Thank you for taking time out of your busy day to view my blog. Today’s article will focus on noise dampening technology and how they have been deployed in Toronto. The following two bullet points are the most important points from an article I found in The Globe and Mail titled “Condo dwellers look for ways to turn down the volume” by John Lorinc.
- Diamond Schmitt Architects used the revolutionary Belgian Solution on Daniels’ High Park condo four years ago, which installed giant steel encased rubber buffers along the wall. This had to be implemented as the condo was right on top of the noisy subway
- Given the fact the noise from tenants, roads, mechanical equipment are a common source of disruption, a good builder would see a long term benefit to delivering units that are devout of excessive noise.
- New regulations are requiring builders to ensure the acoustic performance of walls are higher than they historically had to be. These new regulations will apply to buildings that had construction begin after January 1st, 2017.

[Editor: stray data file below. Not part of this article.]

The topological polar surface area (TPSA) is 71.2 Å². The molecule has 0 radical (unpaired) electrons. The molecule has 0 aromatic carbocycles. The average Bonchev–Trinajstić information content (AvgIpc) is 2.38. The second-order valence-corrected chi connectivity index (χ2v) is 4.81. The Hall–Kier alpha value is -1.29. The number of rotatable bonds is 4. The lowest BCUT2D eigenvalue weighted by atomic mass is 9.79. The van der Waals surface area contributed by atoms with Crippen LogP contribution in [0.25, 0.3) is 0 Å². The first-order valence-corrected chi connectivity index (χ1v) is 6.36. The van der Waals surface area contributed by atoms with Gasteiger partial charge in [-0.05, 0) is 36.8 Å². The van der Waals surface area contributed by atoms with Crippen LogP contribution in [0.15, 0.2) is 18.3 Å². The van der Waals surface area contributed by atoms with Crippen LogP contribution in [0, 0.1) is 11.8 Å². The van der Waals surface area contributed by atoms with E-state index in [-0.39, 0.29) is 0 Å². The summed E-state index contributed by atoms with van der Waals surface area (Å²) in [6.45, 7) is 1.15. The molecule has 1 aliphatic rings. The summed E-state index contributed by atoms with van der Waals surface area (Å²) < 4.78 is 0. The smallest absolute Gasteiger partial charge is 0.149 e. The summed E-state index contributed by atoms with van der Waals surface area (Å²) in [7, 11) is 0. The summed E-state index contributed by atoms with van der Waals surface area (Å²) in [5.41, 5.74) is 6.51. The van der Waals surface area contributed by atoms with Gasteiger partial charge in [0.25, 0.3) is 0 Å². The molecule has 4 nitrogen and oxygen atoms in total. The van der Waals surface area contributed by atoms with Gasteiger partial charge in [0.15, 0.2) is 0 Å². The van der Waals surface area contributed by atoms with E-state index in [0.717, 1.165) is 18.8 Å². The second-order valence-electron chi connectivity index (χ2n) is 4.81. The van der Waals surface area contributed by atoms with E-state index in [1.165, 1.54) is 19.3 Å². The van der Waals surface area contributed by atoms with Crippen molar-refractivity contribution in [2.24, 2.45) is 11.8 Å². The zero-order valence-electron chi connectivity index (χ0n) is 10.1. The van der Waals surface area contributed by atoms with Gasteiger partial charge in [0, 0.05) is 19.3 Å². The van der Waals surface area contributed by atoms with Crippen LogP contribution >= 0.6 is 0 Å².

- Newly enacted laws force builders to test walls onsite and hold builders to higher standards via stricter building code requirements
- These new laws also provide additional remedies to owners/operators
- Noise complaints can now be made through Tarion (Building Bulletin 19R lays out the standards)
- There will always be noise. Acoustic design’s endgoal is not to eliminate noise, but to reduce it.
- Houses have much better sound dampening properties as wood joists are able to effectively transfer noise vibrations to drywall
- On the other hand, condos, tend to have poor sound isolation as laminate underpads tend to be thin, drop ceilings are almost always upgrades, and the fact that concrete (which acts like rock) transmits noise and vibration.
- Condo buyers may benefit from being on higher floors given that they will hear less street noise, but must be careful to ensure adjacent builings do not have their mechanical units on the adjacent level.
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